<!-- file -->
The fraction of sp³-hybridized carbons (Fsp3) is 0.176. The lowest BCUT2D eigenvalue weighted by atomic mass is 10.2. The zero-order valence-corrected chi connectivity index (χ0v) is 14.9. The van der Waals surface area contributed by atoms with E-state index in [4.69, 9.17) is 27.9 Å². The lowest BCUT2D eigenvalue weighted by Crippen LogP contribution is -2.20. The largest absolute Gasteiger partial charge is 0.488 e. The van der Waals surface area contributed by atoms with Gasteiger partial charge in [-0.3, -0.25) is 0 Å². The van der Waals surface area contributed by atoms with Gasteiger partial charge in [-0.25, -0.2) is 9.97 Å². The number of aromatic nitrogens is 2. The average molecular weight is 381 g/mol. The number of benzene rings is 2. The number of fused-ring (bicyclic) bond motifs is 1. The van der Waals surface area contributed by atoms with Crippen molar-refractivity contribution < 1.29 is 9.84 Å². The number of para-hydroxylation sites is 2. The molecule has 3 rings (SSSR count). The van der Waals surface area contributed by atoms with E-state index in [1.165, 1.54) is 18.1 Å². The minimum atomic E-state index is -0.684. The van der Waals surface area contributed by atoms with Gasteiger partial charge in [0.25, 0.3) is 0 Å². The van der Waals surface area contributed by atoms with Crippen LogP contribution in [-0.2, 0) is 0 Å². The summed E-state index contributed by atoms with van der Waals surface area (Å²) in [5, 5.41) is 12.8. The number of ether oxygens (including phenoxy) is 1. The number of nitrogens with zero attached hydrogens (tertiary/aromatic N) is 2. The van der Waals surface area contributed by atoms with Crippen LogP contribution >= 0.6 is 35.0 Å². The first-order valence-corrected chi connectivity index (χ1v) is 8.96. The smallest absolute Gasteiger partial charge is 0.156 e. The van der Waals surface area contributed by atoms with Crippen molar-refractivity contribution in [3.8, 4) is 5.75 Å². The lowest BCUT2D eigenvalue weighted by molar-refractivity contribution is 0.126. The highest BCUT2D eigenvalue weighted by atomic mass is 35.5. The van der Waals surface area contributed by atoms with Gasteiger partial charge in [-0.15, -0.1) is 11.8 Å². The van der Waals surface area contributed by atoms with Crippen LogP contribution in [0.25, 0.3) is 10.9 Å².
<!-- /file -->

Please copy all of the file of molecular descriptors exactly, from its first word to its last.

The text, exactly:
The fraction of sp³-hybridized carbons (Fsp3) is 0.176. The lowest BCUT2D eigenvalue weighted by atomic mass is 10.2. The zero-order valence-corrected chi connectivity index (χ0v) is 14.9. The van der Waals surface area contributed by atoms with E-state index in [4.69, 9.17) is 27.9 Å². The lowest BCUT2D eigenvalue weighted by Crippen LogP contribution is -2.20. The largest absolute Gasteiger partial charge is 0.488 e. The van der Waals surface area contributed by atoms with Gasteiger partial charge in [-0.3, -0.25) is 0 Å². The van der Waals surface area contributed by atoms with Gasteiger partial charge in [-0.25, -0.2) is 9.97 Å². The number of aromatic nitrogens is 2. The average molecular weight is 381 g/mol. The number of benzene rings is 2. The number of fused-ring (bicyclic) bond motifs is 1. The van der Waals surface area contributed by atoms with Crippen molar-refractivity contribution < 1.29 is 9.84 Å². The number of para-hydroxylation sites is 2. The molecule has 3 rings (SSSR count). The van der Waals surface area contributed by atoms with E-state index in [1.165, 1.54) is 18.1 Å². The minimum atomic E-state index is -0.684. The van der Waals surface area contributed by atoms with Gasteiger partial charge in [0.25, 0.3) is 0 Å². The van der Waals surface area contributed by atoms with Crippen LogP contribution in [-0.2, 0) is 0 Å². The summed E-state index contributed by atoms with van der Waals surface area (Å²) in [5, 5.41) is 12.8. The number of ether oxygens (including phenoxy) is 1. The number of nitrogens with zero attached hydrogens (tertiary/aromatic N) is 2. The van der Waals surface area contributed by atoms with Crippen LogP contribution >= 0.6 is 35.0 Å². The first-order valence-corrected chi connectivity index (χ1v) is 8.96. The smallest absolute Gasteiger partial charge is 0.156 e. The van der Waals surface area contributed by atoms with Crippen molar-refractivity contribution in [3.8, 4) is 5.75 Å². The lowest BCUT2D eigenvalue weighted by molar-refractivity contribution is 0.126. The highest BCUT2D eigenvalue weighted by atomic mass is 35.5. The van der Waals surface area contributed by atoms with Gasteiger partial charge in [-0.15, -0.1) is 11.8 Å². The van der Waals surface area contributed by atoms with Crippen LogP contribution in [0.25, 0.3) is 10.9 Å².